By enforcement discretion I mean which cases prosecutors decide to prosecute. What makes this particular case unique is that the dependent decided to go to trial. The media reports about this case mention that the vast majority of obscenity prosecutions end in pre-trial plea bargains. That serves as a chilling effect for future pornographers.

Almost no chilling effect

Quote from the article:

The task force has won convictions in more than a dozen cases, the vast majority resulting from plea bargains, according to case summaries provided by the department.

And the task force has been in operation how long?

Created in 2005, the Task Force is dedicated exclusively to the protection of America's children and families through the enforcement of our Nation's obscenity laws.

So "more than a dozen" since 2005. And we're talking the porn business here. Big, big money.

As a point of comparison I was hoping to dig up RIAA lawsuit stats, with no quick success. What I expect to find is that a lot more than a dozen people have been sued, with little or no discernible chilling effect.

Speaking of RIAA lawsuits, I

Speaking of RIAA lawsuits, I was going to mention the efforts to enforce intellectual property laws and "censor" such technologies as file sharing software. Would you classify such efforts as left-wing or right-wing?

Not ideological, or right wing

The RIAA isn't acting on the basis of ideology but on the basis of commercial self interest. As near as I can tell the entertainment industry is almost to a man (or woman) left wing, but I don't think that has anything to do with it.

I would expect Republicans to be more propertarian than Democrats, and I would expect this to include intellectual property. So you can probably on balance blame Republicans for such innovations as the Digital Millenium Copyright Act and the Copyright Term Extension Act. I haven't counted the votes. You can also, of course, blame a lot of libertarians insofar as they advocate intellectual property law. I'm on the anti-propertarian side of intellectual property, myself.

I agree; the RIAA is self

I agree; the RIAA is self interested. I don't think you can just count up congressional votes and then make ideological conclusions, for ideology is much broader than congressional partisan politics. And as you point out, there is a reason those on the left are more open to reforming or scrapping existing copyright law than those on the right. But that goes against your post title: it is in part ideological and it is right wing.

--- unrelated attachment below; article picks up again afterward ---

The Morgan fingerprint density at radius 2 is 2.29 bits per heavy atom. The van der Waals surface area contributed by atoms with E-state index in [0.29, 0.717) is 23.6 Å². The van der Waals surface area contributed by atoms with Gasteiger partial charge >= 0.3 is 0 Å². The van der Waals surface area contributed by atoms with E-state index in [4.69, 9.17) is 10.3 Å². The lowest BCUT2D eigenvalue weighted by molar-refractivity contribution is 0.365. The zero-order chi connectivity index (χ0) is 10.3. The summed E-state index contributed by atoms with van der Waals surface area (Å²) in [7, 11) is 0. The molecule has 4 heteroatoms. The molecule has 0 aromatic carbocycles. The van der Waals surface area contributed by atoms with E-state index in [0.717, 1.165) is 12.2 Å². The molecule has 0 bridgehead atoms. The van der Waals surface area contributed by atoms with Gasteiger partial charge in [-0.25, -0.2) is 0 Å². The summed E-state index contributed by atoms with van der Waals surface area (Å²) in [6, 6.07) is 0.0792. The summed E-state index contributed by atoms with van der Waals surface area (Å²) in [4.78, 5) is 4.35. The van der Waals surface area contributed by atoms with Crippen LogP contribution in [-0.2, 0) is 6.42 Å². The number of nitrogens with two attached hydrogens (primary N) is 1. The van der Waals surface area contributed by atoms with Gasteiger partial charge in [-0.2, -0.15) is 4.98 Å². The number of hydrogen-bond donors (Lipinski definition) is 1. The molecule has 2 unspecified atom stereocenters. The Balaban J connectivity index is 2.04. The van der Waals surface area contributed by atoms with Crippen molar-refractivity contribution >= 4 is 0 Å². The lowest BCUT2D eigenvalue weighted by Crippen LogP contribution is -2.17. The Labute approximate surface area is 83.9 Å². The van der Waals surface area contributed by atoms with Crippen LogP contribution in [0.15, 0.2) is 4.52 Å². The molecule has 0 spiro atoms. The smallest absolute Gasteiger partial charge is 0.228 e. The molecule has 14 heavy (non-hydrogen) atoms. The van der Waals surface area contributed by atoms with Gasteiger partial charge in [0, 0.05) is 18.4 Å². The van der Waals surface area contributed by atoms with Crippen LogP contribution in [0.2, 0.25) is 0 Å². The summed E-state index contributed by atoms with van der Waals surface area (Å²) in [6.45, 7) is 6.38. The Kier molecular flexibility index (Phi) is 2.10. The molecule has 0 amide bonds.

Not sure what you mean

But that goes against your post title: it is in part ideological and it is right wing.

I'm not sure what you mean. My post title is:

Not ideological, or right wing

Expanding that: first paragraph concludes it is not ideological. Second paragraph concludes it is right wing. So either A or B, depending on how you look at it. Either not ideological (if you look at RIAA), or right wing (if you look at legislation).

I'm not sure what you're saying in response.

Did you mean to say "Second

Did you mean to say "Second paragraph concludes it is NOT right wing"? Either way I don't understand what you are trying to say. If it is right wing, then it is ideological. If it is not right wing, then that seems to conflict with the content of your second paragraph.

??

Did you mean to say "Second paragraph concludes it is NOT right wing"?

No. Here is the relevant bit of the second paragraph, with the core bit highlighted:

I would expect Republicans to be more propertarian than Democrats, and I would expect this to include intellectual property. So you can probably on balance blame Republicans for such innovations as the Digital Millenium Copyright Act and the Copyright Term Extension Act.

I'm not sure how you can get from me saying "blame Republicans" to me saying "it is not right wing."

If it is right wing, then it is ideological.

There are two different "its". You literally asked about "the efforts [you specifically mention the RIAA] to enforce intellectual property laws". I answered your question (not ideological but rather self-interested), but then after I finished answering your question I stepped back and looked at the creation (as opposed to enforcement) of IP laws, and thought that on balace it was probably Republicans pushing it.

RIAA assaults now fully bipartisan

It looks as though I was wrong or at least out of date in laying the recent IP law changes at the feet of the Republicans. I was visiting Reddit just now, and the latest legal innovation in IP law is fully and almost unanimously bipartisan. The Democrats actually have a slight evil edge on the Republicans: 7 Republicans voted Nay, and only 4 Democrats voted Nay. Ron Paul is one of the 7 Rs who voted Nay by the way. Here's the article that was directly linked from Reddit.

I'm with Constant. I just